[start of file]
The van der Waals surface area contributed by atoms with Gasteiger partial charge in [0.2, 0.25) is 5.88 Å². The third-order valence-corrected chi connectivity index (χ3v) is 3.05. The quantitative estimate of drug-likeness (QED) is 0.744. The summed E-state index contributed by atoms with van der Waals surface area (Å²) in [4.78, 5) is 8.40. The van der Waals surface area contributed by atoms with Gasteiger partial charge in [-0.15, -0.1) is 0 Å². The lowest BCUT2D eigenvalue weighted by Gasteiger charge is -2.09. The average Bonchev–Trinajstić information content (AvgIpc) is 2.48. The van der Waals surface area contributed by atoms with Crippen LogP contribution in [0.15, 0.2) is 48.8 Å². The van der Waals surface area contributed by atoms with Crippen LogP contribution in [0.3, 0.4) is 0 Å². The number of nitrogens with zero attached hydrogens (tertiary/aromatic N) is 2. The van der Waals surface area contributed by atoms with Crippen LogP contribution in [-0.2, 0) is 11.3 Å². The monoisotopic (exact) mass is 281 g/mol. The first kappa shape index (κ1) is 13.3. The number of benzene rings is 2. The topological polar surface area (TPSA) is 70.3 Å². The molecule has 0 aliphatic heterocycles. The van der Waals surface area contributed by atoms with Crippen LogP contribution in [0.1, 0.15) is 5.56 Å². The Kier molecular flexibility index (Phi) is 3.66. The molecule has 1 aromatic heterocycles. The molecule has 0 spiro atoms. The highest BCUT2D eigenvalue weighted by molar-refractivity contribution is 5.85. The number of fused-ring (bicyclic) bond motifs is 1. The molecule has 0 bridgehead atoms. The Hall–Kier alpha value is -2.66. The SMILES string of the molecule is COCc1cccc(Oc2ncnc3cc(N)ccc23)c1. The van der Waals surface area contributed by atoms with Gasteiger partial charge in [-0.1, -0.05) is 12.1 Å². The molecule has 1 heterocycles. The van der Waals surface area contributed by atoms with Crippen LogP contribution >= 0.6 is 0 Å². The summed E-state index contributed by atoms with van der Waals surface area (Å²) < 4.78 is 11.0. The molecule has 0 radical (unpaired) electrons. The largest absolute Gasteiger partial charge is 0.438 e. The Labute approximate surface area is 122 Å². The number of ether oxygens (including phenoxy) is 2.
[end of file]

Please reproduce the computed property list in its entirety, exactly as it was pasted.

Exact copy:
The van der Waals surface area contributed by atoms with Gasteiger partial charge in [0.2, 0.25) is 5.88 Å². The third-order valence-corrected chi connectivity index (χ3v) is 3.05. The quantitative estimate of drug-likeness (QED) is 0.744. The summed E-state index contributed by atoms with van der Waals surface area (Å²) in [4.78, 5) is 8.40. The van der Waals surface area contributed by atoms with Gasteiger partial charge in [-0.15, -0.1) is 0 Å². The lowest BCUT2D eigenvalue weighted by Gasteiger charge is -2.09. The average Bonchev–Trinajstić information content (AvgIpc) is 2.48. The van der Waals surface area contributed by atoms with Crippen LogP contribution in [0.15, 0.2) is 48.8 Å². The van der Waals surface area contributed by atoms with Crippen LogP contribution in [0.3, 0.4) is 0 Å². The number of nitrogens with zero attached hydrogens (tertiary/aromatic N) is 2. The van der Waals surface area contributed by atoms with Crippen LogP contribution in [-0.2, 0) is 11.3 Å². The monoisotopic (exact) mass is 281 g/mol. The first kappa shape index (κ1) is 13.3. The number of benzene rings is 2. The topological polar surface area (TPSA) is 70.3 Å². The molecule has 0 aliphatic heterocycles. The van der Waals surface area contributed by atoms with Crippen LogP contribution in [0.1, 0.15) is 5.56 Å². The Kier molecular flexibility index (Phi) is 3.66. The molecule has 1 aromatic heterocycles. The molecule has 0 spiro atoms. The highest BCUT2D eigenvalue weighted by molar-refractivity contribution is 5.85. The number of fused-ring (bicyclic) bond motifs is 1. The molecule has 0 bridgehead atoms. The Hall–Kier alpha value is -2.66. The SMILES string of the molecule is COCc1cccc(Oc2ncnc3cc(N)ccc23)c1. The van der Waals surface area contributed by atoms with Gasteiger partial charge in [-0.1, -0.05) is 12.1 Å². The molecule has 1 heterocycles. The van der Waals surface area contributed by atoms with Crippen LogP contribution >= 0.6 is 0 Å². The summed E-state index contributed by atoms with van der Waals surface area (Å²) < 4.78 is 11.0. The molecule has 0 radical (unpaired) electrons. The largest absolute Gasteiger partial charge is 0.438 e. The Labute approximate surface area is 122 Å². The number of ether oxygens (including phenoxy) is 2.